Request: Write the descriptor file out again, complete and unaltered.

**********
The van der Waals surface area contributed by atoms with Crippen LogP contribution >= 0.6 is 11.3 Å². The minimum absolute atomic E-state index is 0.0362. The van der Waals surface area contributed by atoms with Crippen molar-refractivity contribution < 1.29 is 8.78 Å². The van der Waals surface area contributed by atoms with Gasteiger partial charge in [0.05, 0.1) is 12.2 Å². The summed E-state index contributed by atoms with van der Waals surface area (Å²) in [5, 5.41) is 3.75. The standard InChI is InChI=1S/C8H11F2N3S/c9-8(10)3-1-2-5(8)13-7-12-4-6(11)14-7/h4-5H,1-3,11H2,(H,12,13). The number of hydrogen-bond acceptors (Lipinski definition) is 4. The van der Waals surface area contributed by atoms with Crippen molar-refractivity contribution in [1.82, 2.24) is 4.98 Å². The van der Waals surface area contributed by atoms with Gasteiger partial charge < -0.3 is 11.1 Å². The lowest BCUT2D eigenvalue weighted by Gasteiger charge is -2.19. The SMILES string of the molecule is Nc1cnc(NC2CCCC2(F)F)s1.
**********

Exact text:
The van der Waals surface area contributed by atoms with Crippen LogP contribution >= 0.6 is 11.3 Å². The minimum absolute atomic E-state index is 0.0362. The van der Waals surface area contributed by atoms with Crippen molar-refractivity contribution < 1.29 is 8.78 Å². The van der Waals surface area contributed by atoms with Gasteiger partial charge in [0.05, 0.1) is 12.2 Å². The summed E-state index contributed by atoms with van der Waals surface area (Å²) in [5, 5.41) is 3.75. The standard InChI is InChI=1S/C8H11F2N3S/c9-8(10)3-1-2-5(8)13-7-12-4-6(11)14-7/h4-5H,1-3,11H2,(H,12,13). The number of hydrogen-bond acceptors (Lipinski definition) is 4. The van der Waals surface area contributed by atoms with Crippen molar-refractivity contribution in [1.82, 2.24) is 4.98 Å². The van der Waals surface area contributed by atoms with Gasteiger partial charge < -0.3 is 11.1 Å². The lowest BCUT2D eigenvalue weighted by Gasteiger charge is -2.19. The SMILES string of the molecule is Nc1cnc(NC2CCCC2(F)F)s1.